There’s an interesting article in this month’s Social Enterprise magazine on big business and social enterprise. It’s by John Elkington and Charmian Love of Volans and looks at some of the various different ways that corporate big hitters are working with social enterprises – or carrying out socially enterprising project themselves.
The article is part of series, so future installments may reveal more, but – in terms of the examples cited so far – the Danone-Grameen partnership in Bangladesh seems to be an exception in that it’s a genuine business partnership between a social enterprise and a corporate giant.
It’s a great story but, the authors reflect,: “Sadly, though, not every social entrepreneur is Nobel Prize-winning Muhammad Yunus, and not every CEO has the vision of Danone’s Frank Riboud.”
The other examples detailed in the article of corporates, such as General Electric and GlaxoSmithKline, developing and marketing new products and services based on their social impact at one end of the spectrum of business/charity and a leading purveyor of sugary brown drinks running a high profile grant scheme at the other.
If the authors’ intention was to prove that the current wave corporate social enterprise fancying is something that’s likely to have a broad, meaningful impact in the near future they didn’t manage it. I don’t doubt the earnestness of, for example, PwC’s affection for social enterprise. I do doubt its relevance to the everyday operations of the vast majority of social enterprises in the UK.
It seems to me that much of the current debate about the relationship between social enterprise and ‘the private sector’ vacillitates between two slightly ridiculous positions. One ridiculous position, prevelent on the unrecontructed voluntary sector wing of the movement, is that social enterprise is somehow an alternative to the evil of profit-making business. The other ridiculous position is that the a key part of the business plan for your new community cafe or local recyling business should be a mutually beneficial corporate partnership with an investment bank.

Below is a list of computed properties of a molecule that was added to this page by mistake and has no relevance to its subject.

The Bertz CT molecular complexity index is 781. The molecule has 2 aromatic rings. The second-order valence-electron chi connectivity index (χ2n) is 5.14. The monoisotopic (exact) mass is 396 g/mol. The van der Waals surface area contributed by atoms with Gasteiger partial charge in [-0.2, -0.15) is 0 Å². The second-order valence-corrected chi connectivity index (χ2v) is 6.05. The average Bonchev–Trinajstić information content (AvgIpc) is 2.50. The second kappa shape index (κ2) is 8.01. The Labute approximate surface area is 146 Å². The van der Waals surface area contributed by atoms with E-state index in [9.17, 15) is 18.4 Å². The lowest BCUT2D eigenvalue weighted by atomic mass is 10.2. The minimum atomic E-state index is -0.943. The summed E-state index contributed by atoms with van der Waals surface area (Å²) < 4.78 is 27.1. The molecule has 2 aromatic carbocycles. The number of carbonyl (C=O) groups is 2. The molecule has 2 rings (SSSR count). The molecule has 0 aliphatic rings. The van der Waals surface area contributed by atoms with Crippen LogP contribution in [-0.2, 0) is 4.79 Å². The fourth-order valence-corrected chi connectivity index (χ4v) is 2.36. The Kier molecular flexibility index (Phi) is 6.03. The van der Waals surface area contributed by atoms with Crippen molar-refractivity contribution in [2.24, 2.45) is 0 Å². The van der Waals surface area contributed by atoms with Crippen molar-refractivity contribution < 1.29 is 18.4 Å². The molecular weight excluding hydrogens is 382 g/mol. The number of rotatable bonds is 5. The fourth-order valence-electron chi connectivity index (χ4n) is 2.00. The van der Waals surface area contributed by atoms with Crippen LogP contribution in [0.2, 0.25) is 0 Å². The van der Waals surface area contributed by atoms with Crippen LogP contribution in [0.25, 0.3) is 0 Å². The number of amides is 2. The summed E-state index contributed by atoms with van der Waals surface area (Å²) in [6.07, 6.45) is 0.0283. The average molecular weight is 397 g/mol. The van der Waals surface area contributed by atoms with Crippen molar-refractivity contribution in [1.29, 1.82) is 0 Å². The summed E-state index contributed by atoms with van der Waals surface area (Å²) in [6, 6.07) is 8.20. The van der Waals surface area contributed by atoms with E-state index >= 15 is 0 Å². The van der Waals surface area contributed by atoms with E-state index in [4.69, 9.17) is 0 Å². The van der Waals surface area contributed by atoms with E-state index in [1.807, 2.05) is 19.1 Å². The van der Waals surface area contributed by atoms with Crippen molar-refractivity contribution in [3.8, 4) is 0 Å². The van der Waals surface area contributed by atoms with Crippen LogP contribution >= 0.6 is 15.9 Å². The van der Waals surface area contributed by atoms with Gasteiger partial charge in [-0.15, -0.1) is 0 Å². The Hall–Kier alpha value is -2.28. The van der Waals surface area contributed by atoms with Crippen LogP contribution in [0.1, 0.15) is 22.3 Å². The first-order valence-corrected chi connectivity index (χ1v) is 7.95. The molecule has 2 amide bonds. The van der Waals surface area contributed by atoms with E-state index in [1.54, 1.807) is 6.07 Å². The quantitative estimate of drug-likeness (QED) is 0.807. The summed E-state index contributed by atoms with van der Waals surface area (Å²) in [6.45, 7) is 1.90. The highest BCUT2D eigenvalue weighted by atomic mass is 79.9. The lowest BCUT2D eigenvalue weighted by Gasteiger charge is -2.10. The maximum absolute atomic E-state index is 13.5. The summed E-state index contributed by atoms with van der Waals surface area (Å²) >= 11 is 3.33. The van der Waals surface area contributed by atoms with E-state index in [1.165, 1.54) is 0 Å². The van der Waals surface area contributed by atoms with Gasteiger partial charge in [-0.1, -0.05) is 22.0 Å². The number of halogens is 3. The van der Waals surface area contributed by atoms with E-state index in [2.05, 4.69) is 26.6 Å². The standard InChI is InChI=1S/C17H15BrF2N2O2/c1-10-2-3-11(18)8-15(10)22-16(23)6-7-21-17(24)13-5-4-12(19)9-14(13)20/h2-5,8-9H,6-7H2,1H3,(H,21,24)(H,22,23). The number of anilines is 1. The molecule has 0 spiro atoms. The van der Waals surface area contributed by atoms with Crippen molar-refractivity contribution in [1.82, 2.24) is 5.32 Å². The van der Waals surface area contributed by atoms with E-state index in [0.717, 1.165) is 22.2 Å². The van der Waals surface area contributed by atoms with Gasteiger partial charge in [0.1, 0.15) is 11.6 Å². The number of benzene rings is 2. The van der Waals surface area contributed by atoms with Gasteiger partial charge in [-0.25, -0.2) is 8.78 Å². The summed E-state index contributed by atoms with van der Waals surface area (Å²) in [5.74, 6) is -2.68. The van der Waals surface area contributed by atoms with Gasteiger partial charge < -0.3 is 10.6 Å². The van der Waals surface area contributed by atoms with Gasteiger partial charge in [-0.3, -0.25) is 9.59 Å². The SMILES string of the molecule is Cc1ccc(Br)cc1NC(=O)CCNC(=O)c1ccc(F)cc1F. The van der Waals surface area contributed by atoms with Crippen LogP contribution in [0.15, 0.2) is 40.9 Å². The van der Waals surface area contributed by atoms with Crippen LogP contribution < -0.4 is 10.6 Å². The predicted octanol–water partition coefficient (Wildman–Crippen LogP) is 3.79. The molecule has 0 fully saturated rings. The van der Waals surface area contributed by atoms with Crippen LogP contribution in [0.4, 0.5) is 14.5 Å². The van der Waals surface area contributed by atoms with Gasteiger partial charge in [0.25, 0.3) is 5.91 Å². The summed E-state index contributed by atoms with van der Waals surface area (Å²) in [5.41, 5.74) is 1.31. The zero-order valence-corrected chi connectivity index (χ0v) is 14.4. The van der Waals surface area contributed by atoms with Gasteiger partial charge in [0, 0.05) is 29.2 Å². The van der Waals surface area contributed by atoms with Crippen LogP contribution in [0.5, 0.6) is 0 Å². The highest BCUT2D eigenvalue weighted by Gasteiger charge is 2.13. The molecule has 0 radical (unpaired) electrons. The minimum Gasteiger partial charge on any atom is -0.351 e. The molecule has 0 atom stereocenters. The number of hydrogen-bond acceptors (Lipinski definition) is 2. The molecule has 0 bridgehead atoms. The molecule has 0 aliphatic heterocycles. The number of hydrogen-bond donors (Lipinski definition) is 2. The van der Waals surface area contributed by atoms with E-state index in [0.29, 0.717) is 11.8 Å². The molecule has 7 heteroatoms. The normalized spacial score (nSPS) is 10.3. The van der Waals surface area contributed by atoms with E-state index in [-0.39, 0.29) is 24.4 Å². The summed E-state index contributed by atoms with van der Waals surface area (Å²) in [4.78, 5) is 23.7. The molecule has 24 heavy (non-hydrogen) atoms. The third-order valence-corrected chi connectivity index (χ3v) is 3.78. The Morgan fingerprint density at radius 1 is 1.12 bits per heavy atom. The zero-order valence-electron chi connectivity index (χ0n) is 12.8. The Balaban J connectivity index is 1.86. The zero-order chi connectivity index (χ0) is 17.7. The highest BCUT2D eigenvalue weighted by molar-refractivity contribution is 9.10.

It’s a good thing if big businesses are keen to act in a more socially progressive way and take steps to tackle social problems. It’s not yet clear to me what, if any, connection there is (or is likely to be) between that activity and the activities of the social enterprise movement in the UK.
Social enterprises definitely do need to become less dependent on government contracts and more involved in working with partners to sell goods and services that people want. Partnerships with ‘normal businesses’ are good way of making this happen but, in most cases, these partnerships won’t be ground-breaking synergies between FTSE100 companies and tiny social enterprises doing entirely unrelated work.
They will be pragmatic relationships based on both partners offering something useful to each other and in doing so offering something useful to some customers. I’m looking forward to hearing about some examples of that.